Saturday, November 12, 2011

Flooring options and pets

Lets face facts. It is not easy to keep a pristine house when you have pets. There will be fur, paw prints, nose spots and the dreaded butt scoot. (Sorry I had to mention it!)  Unless you are Martha Stewart or have a cleaning crew at your beck and call--perfection is not gonna happen! So what's a domestic diva to do?

There are countless flooring options on the market and it can be a bit overwhelming. Begin by choosing pet compatible flooring options.  First and foremost, don't expect the animals to understand "Paws Off".  

Wall to wall carpet, generally speaking, is not an optimum choice for pets. Animal fur, oils and dander (among other body fluids ) can get trapped within the carpet, creating a petri dish of odors and bacteria. If you must have carpet choose a the best quality you can afford consisting of nylon or olefin non-looped fibers. The synthetic fibers will provide the best wear and stain resistance. Non looped fibers are optimum because they are less like to get snagged on the pet's nails or collar's resulting in permanent damage to the carpet. Pay to have the stain resistant treatment! Know that accidents will happen. Here's a great video on how to clean pet stains.

Area rugs (especially those made of natural fibers) are great for adding additional color, texture and act as a barrier to gunky grimes and stains. It is much easier and cost effective to roll-up an area rug to have it cleaned (or replaced) than wall to wall carpet.

Carpet tiles are an excellent alternative. What was once a commercial use is now in increasing in residential use. They come in great color and patterns, offering you an unique design option.  They very easy to install, even for a novice DIY'er . If one (or more) get soiled simply remove, clean and/or replace. Floor tiles typically have a thick rubber backing which is an added layer of protection against moisture penetration AND helps minimize noise. These can be found on-line and at most big box stores.

Hard surface flooring such as stone or ceramic tile provide a great look. Choose a surface that is non porous and grout will need to be sealed periodically. If you are lucky enough to have in-floor radiant heat your animals will love this (and so will your toes!). In floor heat can help reduce the cycling of your furnace off/on which will lower your bills AND who doesn't want that? For more information on radiant heating, click here.

Hardwood-nothing exudes visual warmth more than wood floors . Be advised that softer woods are more inclined to show scratches than hard wood. Wood floor hardness rating are ranked on a Janka scale found here. When choosing hardwood make sure the wood is sealed. A high quality top coat does wonders for extending the life of your floor. Another advantage to hardwood is the floor can be refinished. Disadvantages are cost, installation (not typically a DIY project UNLESS you are experienced) and not compatible for high moisture areas. Hardwood floors are a great re-sale feature!

Laminate is affordable, DIY install and easy to maintain. When determining what types of laminate look for HPL (High Pressure Laminate), those with a high AC (Abrasion Coating) rating and those with a higher core rating. The thicker the core the stronger and more resilient the laminate. This is measured in mm (millimeters). Look for laminate with tight seams to avoid moisture penetration. Unlike hardwood, in the event of damage it cannot be refinished as this product is an image laminated between a backer core and topcoat. Another drawback is laminate can be slippery depending on finish and your pets nails will make a clicking noise.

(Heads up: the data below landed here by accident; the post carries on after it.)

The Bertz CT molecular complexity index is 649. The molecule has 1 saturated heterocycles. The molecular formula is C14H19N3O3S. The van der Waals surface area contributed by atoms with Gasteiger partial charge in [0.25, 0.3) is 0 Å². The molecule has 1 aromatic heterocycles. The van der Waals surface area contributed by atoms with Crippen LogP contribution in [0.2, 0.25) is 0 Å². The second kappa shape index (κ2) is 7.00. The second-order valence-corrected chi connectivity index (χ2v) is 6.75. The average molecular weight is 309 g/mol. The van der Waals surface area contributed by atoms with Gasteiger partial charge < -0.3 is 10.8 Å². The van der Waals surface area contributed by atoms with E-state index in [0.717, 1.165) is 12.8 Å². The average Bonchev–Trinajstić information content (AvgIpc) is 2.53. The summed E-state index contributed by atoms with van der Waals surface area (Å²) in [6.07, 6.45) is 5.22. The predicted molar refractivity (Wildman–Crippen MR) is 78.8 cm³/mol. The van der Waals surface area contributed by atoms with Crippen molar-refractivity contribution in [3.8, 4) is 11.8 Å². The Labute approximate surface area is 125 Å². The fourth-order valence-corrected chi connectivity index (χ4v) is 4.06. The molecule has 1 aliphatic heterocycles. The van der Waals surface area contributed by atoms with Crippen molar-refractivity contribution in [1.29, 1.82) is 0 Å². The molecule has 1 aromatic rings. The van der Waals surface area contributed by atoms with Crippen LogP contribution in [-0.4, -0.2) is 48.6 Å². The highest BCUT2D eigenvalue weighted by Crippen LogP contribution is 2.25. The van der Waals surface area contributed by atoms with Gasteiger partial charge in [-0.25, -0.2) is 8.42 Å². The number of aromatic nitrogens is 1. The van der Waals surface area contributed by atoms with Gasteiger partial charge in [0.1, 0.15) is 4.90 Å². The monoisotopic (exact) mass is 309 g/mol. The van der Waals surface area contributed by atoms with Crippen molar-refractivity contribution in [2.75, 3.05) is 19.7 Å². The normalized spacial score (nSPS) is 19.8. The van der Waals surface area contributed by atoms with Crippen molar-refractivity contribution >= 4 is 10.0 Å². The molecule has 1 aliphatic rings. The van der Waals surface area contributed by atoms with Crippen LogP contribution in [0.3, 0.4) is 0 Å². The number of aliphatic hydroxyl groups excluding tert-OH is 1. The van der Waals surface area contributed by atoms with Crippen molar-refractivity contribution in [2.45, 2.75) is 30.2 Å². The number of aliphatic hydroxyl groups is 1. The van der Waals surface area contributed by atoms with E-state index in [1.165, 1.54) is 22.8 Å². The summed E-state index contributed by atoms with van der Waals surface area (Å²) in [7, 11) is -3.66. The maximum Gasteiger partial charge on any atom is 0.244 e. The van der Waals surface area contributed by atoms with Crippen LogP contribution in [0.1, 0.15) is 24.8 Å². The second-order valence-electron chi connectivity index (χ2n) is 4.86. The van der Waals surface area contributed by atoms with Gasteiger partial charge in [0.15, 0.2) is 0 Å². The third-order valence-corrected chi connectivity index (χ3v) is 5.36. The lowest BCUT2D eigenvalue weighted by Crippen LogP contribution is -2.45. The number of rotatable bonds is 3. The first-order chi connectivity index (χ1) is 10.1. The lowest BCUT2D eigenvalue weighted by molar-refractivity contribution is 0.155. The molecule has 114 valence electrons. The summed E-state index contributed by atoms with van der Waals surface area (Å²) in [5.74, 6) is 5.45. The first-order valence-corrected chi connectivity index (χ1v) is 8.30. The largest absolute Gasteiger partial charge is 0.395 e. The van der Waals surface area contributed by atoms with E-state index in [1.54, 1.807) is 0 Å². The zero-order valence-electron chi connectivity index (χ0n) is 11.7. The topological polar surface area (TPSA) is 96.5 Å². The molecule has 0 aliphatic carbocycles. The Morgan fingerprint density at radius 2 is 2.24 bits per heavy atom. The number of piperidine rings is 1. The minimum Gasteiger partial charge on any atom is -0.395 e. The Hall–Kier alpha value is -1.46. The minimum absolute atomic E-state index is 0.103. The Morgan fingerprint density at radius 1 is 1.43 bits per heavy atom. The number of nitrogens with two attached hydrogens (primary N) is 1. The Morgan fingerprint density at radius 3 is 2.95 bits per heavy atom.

Vinyl (also known as resilient) flooring comes in an array of colors, textures, patterns, forms and there is a product for every budget! You have traditional tiles in a variety of sizes, planks and sheets. Tiles can be installed as peel-n-stick (novice DIY), and troweled adhesive. Some tiles now have vinyl grout for an even more realistic look! Vinyl sheets can be installed as glued contact (100% adhesive underneath), perimeter glue (just the edges) or floating. Finishes are no-wax (requires frequent cleaning to maintain shine), urethane and enhanced urethane (most durable, less maintenance). Vinyl is great with pets due to easy clean, moisture resistant and reduces noise.

Cork flooring is also rising in popularity. Because is it is a renewable and sustainable product this appeals to to the "green factor'. This can be installed in tile, sheet or plank form. Cork flooring offers comfort under foot, reduces noise and acts as a thermal insulator. Combined with ease of maintenance and scratch resistance, this is a good pet friendly option.

Concrete can be painted, stained, and polished. Apply a topcoat and it is impervious to just about anything. Easy to clean and maintain. Definitely not a DIY install for the inexperienced. Great with radiant heat option. And this is a good alternative for allergy sufferers. 

I realize this is a lot of information and hopefully this helps your zero in on the floor best suited to you, your lifestyle and your pet!

1 comment:

  1. cindykaysullivan clarkNovember 12, 2011 at 12:22 PM

    thats a great thing about vinly and I like the wood look .works great here on Bere mountain.floors are always easy to clean with the 3 dogs in the house and when I sneak big george and gracie in .easy clean up : }


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